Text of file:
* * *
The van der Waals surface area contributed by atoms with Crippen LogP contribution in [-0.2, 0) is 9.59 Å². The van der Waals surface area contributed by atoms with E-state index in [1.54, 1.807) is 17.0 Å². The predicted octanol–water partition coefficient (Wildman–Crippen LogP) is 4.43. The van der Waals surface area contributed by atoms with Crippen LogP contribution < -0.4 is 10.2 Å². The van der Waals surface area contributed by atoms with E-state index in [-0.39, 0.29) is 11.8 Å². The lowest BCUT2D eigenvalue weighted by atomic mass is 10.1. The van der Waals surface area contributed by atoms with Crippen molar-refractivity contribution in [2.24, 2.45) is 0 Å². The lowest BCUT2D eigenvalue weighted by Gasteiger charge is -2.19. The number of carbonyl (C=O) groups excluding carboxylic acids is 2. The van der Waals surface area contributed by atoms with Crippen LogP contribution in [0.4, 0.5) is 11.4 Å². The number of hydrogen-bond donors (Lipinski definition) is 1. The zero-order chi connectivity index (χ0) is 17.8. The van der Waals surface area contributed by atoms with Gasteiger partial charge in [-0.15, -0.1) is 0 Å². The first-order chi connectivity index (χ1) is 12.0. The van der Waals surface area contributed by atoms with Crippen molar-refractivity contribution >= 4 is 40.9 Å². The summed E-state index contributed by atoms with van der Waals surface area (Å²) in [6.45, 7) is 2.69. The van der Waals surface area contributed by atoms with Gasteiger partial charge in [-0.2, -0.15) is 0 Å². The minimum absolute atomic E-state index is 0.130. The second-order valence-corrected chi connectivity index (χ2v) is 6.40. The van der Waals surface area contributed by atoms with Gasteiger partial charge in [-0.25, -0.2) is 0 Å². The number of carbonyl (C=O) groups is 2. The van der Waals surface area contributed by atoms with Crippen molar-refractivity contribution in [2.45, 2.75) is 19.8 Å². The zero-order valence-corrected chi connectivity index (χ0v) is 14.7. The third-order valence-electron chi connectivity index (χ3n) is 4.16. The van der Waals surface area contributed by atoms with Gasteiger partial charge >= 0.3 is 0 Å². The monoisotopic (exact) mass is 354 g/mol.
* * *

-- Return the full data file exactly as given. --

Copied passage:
The van der Waals surface area contributed by atoms with Crippen LogP contribution in [-0.2, 0) is 9.59 Å². The van der Waals surface area contributed by atoms with E-state index in [1.54, 1.807) is 17.0 Å². The predicted octanol–water partition coefficient (Wildman–Crippen LogP) is 4.43. The van der Waals surface area contributed by atoms with Crippen LogP contribution < -0.4 is 10.2 Å². The van der Waals surface area contributed by atoms with E-state index in [-0.39, 0.29) is 11.8 Å². The lowest BCUT2D eigenvalue weighted by atomic mass is 10.1. The van der Waals surface area contributed by atoms with Crippen molar-refractivity contribution in [2.24, 2.45) is 0 Å². The lowest BCUT2D eigenvalue weighted by Gasteiger charge is -2.19. The number of carbonyl (C=O) groups excluding carboxylic acids is 2. The van der Waals surface area contributed by atoms with Crippen LogP contribution in [0.4, 0.5) is 11.4 Å². The number of hydrogen-bond donors (Lipinski definition) is 1. The zero-order chi connectivity index (χ0) is 17.8. The van der Waals surface area contributed by atoms with Gasteiger partial charge in [-0.15, -0.1) is 0 Å². The first-order chi connectivity index (χ1) is 12.0. The van der Waals surface area contributed by atoms with Crippen molar-refractivity contribution >= 4 is 40.9 Å². The summed E-state index contributed by atoms with van der Waals surface area (Å²) in [6.45, 7) is 2.69. The van der Waals surface area contributed by atoms with Gasteiger partial charge in [-0.2, -0.15) is 0 Å². The minimum absolute atomic E-state index is 0.130. The second-order valence-corrected chi connectivity index (χ2v) is 6.40. The van der Waals surface area contributed by atoms with Gasteiger partial charge in [-0.25, -0.2) is 0 Å². The number of carbonyl (C=O) groups is 2. The van der Waals surface area contributed by atoms with Crippen molar-refractivity contribution in [2.45, 2.75) is 19.8 Å². The zero-order valence-corrected chi connectivity index (χ0v) is 14.7. The third-order valence-electron chi connectivity index (χ3n) is 4.16. The van der Waals surface area contributed by atoms with Gasteiger partial charge >= 0.3 is 0 Å². The monoisotopic (exact) mass is 354 g/mol.